Estrada, Antonio. (2017). Native American Medicine and Wellness. Class at University of Arizona. This source is a professor who lectures on Native American Medicine and Wellness and has worked extensively on matters regarding indigenous people. His course, taught at the University of Arizona, dives into not only the violence that Native American women endure but also the poverty, lack of education, health care, and historical trauma this group has faced. His perspective and experience offers insight on the community. “Violence Against Native Women Violates Human Rights.” Violence Against Native Women Violates Human Rights | Staging – ILRC, indianlaw.org/safewomen/humanrights. http://indianlaw.org/safewomen/humanrights “Promoting Human Rights for Native Americans – NARF.” Native American Rights Fund, www.narf.org/our-work/promotion-human-rights/. http://www.narf.org/our-work/promotion-human-rights/ Walker, Tate. “8 Top Social Media Conversations, Starting With #RockYourMocs.”Featured News, www.nativepeoples.com/Native-Peoples/November-December-2014/Going-Social/. http://www.nativepeoples.com/Native-Peoples/November-December-2014/Going-Social/ Casselman, Amy L. Injustice in Indian Country Jurisdiction, American Law, and Sexual Violence against Native Women. Peter Lang, 2016. http://ebookcentral.proquest.com/lib/uaz/detail.action?docID=4322678 Moritz, A. F. “Native Woman by A. F. Moritz.” Poetry Foundation, Poetry Foundation, www.poetryfoundation.org/poems/46180/native-woman. https://www.poetryfoundation.org/poems/46180/native-woman “History of the Native American Rights Fund.” Native American Rights Fund, www.narf.org/about-us/history/. http://www.nativeshop.org/ GlobalPovertyProject. “Native Women Talk Sex Trafficking.” YouTube, YouTube, 22 Mar. 2017, www.youtube.com/watch?v=KyeJuEfXA7w. https://www.youtube.com/watch?v=KyeJuEfXA7w This video comes face to face with a Native American woman who was once heavily involved and reliant on the sex trafficking lifestyle. She reveals her story, how she became involved in the first place and the inescapable reality she lived. Also featured in the video is a Native American advocate and provides a different opinion on the matter. Not only do you see the woman who was personally affected by this but also, someone who shares why this occurs to these women and the fact that she is far from alone in this endeavor. “Congress Reauthorizes Violence Against Women Act Extending New Tribal Provisions to Only Some of the Nation’s Tribes.” Native American Rights Fund, 20 Jan. 2015, www.narf.org/2013/03/congress-reauthorizes-violence-against-women-act-extending-new-tribal-provisions-to-only-some-of-the-nations-tribes/. http://www.narf.org/2013/03/congress-reauthorizes-violence-against-women-act-extending-new-tribal-provisions-to-only-some-of-the-nations-tribes/ This article discusses how the US House of Representatives passed the Senate’s reauthorization of the Violence Against Women Act (VAWA). A new provision allows tribal governments to prosecute non-Indian defendants who assault Native American women on tribal lands. Unfortunately, this provision does not extend to the 228 tribes in Alaska. Deer, Sarah. Sharing Our Stories of Survival Native Women Surviving Violence. AltaMira Press, 2008. This source portrays the survivors of sexual violence speaking out about their experiences. As the description states, the stories are far from sugarcoated but instead, reveal the brutal truth these women have endured. I think this testimonial is beneficial because these women can offer an insight of the violence rather than a third party looking in and making assumptions regarding a situation that hasn’t personally affected them. Entmacher, Joan, et al. “Insecure & Unequal Poverty and Income among Women and Families 2000-2012.” NWLC, Sept. 2013, www.nwlc.org/wp-content/uploads/2015/08/final_2013_nwlc_povertyreport.pd. https://www.nwlc.org/wp-content/uploads/2015/08/final_2013_nwlc_povertyreport.pdf Smith, Andrea. “Not an Indian Tradition: The Sexual Colonization of Native Peoples.”Welcome to Racial Equity Tools • Racial Equity Tools, Sept. 2003, www.racialequitytools.org/. http://www.racialequitytools.org/resourcefiles/NotIndianTradition.pdf This source points out how sexual violence is an intersectional issue that is a form of violence based not only on gender but also race. Women of color, such as Native American Women face more barriers than the sexual violence alone; for example, “less media attention, language barriers, and lack of support in the judicial system.” “Maze of Injustice.” Amnesty International USA, 2007, www.amnestyusa.org/. https://www.amnestyusa.org/pdfs/mazeofinjustice.pdf This report publishes the research conducted by Amnesty International USA (AIUSA) alongside Native American and Alaska Native organizations. The research is based on interviews with Native American sexual assault survivors, their families, health and aid workers, US government officials, and lawyers who represent those bringing their cases to court. Some of the issues the report touches on are other forms of discrimination, failures to respond, inadequate policing, and tribal courts. Gomez-Schempp, Cindy. “Social Justice.” Pinterest, 19 July 2014, www.pinterest.com/pin/313633561523366144/. https://www.pinterest.com/pin/313633561523366144/ This social media page is a tribute to empowered Native American women and the feminist movements that support them. It has photos of female leaders in Native American communities, “memes” poking fun at some of the ridiculous underestimating of the abuses Native American women have endured, and resources for women in these communities. Deer, Sarah. The Beginning and End of Rape: Confronting Sexual Violence in Native America. S.n., 2015. The Beginning and End of Rape: Confronting Sexual Violence in Native America “Lifetime Physical and Sexual Abuse, Substance Abuse, Depression, and Suicide Attempts among Native American Women.” AAHD, www.aahd.us/abstract/lifetime-physical-and-sexual-abuse-substance-abuse-depression-and-suicide-attempts-among-native-american-women/. Gilpin June 7, 2016 Print Share Subscribe Donate Now, Lyndsey. “High Country News.” Why Native American Women Still Have the Highest Rates of Rape and Assault, 7 June 2016, www.hcn.org/articles/why-native-american-women-still-have-the-highest-rates-of-rape-and-assault. http://www.hcn.org/articles/why-native-american-women-still-have-the-highest-rates-of-rape-and-assault This article highlights the shocking statistics regarding violence against Native American women. However, the source then goes a step further to examine why these shocking statistics pertain to them like the laws and those who enforce them unlike some of the other sources that we have examined. LexisNexis Academic: COMMENT: RESTORING THE VICTIM AND THE COMMUNITY: A LOOK AT THE TRIBAL RESPONSE TO SEXUAL VIOLENCE COMMITTED BY NON-INDIANS IN INDIAN COUNTRY THROUGH NON-CRIMINAL APPROACHES, North Dakota Law Review, Amber Halldin, 2008 This law review discusses how tribal courts’ jurisdiction over tribal lands has been diminished over the years. Additionally, it delves into how tribal courts deal with non-Indians who commit sexual assault on tribal land. Adequate resources and protections must be afforded to survivors of sexual violence so they can become thriving members of their community once again. “Break the Silence – 2 Step Competition OK.” At Comanche Nation Fair, Lawton, allevents.in/lawton/break-the-silence-2-step-competition-ok/719807871561626. https://allevents.in/lawton/break-the-silence-2-step-competition-ok/719807871561626 LexisNexis Academic: COMMENT: THE VIOLENCE AGAINST WOMEN ACT: A DOUBLE-EDGED SWORD FOR NATIVE AMERICANS, THEIR RIGHTS, AND THEIR HOPES OF REGAINING CULTURAL INDEPENDENCE, Saint Louis University Law Journal, Mary K Mullen, Summer 2017 “National Indigenous Women’s Resource Center.” National Indigenous Women’s Resource Center, 1 Oct. 1970, www.niwrc.org/. http://www.niwrc.org/ This source not only acknowledges the abundance of violence the Native American women face but also offers means to assist these women. This source directly works with Native American women with violence they face among many other issues related to this community. They provide a variety of events that promote others to become involved in helping these women as well as numerous resources for these women to utilize. Joe, Jennie Rose., and Francine C. Gachupin. Health and Social Issues of Native American Women. Praeger, 2012. **Inter Library Loan Key Facts: Lyndsey Gilpin June 7, 2016 Print Share Subscribe Donate Now. “High Country News.” Why Native American Women Still Have the Highest Rates of Rape and Assault, 7 June 2016, www.hcn.org/articles/why-native-american-women-still-have-the-highest-rates-of-rape-and-assault. http://www.hcn.org/articles/why-native-american-women-still-have-the-highest-rates-of-rape-and-assault “International Experts Say Ending Violence Against Indigenous Women Is Critical Step Towards Empowerment.” International Experts Say Ending Violence Against Indigenous Women Is Critical Step Towards Empowerment | National Indigenous Women’s Resource Center, 17 Mar. 2017, www.niwrc.org/news/international-experts-say-ending-violence-against-indigenous-women-critical-step-towards. http://www.niwrc.org/news/international-experts-say-ending-violence-against-indigenous-women-critical-step-towards LexisNexis Academic: COMMENT: THE VIOLENCE AGAINST WOMEN ACT: A DOUBLE-EDGED SWORD FOR NATIVE AMERICANS, THEIR RIGHTS, AND THEIR HOPES OF REGAINING CULTURAL INDEPENDENCE, Saint Louis University Law Journal, Mary K Mullen, Summer 2017 Intercontinental.Cry. “Colonialism, Genocide, and Gender Violence: Indigenous Women.”Intercontinental Cry, 17 Nov. 2007, intercontinentalcry.org/colonialism-genocide-and-gender-violence-indigenous-women/.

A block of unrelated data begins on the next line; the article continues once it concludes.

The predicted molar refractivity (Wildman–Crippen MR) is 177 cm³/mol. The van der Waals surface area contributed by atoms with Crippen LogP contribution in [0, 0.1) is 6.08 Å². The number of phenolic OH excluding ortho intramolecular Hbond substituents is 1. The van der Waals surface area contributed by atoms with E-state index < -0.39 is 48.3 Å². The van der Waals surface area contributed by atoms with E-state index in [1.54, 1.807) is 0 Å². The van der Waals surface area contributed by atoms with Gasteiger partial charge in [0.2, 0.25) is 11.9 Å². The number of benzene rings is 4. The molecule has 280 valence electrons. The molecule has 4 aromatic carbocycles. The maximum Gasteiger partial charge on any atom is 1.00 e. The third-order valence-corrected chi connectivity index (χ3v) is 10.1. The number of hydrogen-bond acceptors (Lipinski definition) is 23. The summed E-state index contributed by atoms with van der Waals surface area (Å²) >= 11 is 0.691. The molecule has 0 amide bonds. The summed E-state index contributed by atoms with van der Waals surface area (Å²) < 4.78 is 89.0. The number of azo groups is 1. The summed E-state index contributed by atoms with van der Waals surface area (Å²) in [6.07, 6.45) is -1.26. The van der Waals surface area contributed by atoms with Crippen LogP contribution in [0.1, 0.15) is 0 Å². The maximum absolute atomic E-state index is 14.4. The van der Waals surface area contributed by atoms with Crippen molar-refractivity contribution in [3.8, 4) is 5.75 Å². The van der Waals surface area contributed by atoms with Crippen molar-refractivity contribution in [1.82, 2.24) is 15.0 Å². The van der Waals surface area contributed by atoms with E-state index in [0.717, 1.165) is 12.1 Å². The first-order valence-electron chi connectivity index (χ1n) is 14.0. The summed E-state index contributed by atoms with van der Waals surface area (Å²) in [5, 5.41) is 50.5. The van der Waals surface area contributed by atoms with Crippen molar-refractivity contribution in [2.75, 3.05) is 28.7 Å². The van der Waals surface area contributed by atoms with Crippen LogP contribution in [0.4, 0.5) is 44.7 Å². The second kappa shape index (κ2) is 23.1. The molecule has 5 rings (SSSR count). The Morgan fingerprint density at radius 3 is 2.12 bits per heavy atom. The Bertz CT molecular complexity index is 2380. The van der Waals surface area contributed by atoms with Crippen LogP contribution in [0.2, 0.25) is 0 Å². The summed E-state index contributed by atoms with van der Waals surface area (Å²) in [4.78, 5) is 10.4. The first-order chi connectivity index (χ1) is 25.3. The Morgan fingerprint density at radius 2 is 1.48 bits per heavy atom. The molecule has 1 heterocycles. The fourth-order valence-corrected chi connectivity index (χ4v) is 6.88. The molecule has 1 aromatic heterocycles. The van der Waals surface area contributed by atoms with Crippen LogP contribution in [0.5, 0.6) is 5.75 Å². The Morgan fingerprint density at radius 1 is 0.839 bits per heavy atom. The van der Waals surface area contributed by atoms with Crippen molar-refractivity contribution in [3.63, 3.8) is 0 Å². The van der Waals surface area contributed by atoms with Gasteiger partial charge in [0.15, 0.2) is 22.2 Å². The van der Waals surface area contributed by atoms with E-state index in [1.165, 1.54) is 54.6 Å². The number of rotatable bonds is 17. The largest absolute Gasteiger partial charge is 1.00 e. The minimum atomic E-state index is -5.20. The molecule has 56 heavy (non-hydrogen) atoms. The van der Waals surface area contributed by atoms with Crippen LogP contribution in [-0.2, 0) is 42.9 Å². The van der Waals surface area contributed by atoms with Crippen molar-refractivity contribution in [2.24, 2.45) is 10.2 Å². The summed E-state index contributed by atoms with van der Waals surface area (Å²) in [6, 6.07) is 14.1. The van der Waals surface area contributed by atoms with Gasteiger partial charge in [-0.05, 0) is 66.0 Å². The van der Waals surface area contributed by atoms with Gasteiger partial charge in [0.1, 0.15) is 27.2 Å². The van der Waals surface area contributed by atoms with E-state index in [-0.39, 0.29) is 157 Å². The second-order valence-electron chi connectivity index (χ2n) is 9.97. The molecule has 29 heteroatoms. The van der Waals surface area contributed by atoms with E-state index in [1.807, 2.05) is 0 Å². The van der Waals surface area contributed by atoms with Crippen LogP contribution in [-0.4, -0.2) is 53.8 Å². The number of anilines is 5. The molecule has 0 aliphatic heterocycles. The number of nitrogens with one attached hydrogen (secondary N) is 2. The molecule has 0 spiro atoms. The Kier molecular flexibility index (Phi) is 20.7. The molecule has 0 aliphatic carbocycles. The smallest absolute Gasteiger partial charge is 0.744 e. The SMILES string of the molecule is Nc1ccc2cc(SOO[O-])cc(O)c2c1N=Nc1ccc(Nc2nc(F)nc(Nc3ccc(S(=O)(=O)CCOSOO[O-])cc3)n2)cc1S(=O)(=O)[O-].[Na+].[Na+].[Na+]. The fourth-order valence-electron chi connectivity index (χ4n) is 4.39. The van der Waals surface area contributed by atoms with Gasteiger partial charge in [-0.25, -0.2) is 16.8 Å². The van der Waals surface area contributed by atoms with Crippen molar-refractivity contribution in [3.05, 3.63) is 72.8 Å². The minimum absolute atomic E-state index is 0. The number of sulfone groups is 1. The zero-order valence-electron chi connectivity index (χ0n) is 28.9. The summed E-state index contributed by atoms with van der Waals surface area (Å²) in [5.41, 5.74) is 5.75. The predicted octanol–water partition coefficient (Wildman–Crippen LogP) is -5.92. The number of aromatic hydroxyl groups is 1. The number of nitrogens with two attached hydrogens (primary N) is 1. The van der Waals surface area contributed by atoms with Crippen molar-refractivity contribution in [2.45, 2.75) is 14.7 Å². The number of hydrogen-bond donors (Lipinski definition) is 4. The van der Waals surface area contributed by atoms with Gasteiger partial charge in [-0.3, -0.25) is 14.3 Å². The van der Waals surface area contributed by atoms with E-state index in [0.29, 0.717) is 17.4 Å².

Deer, Sarah. Sharing Our Stories of Survival Native Women Surviving Violence. AltaMira Press, 2008.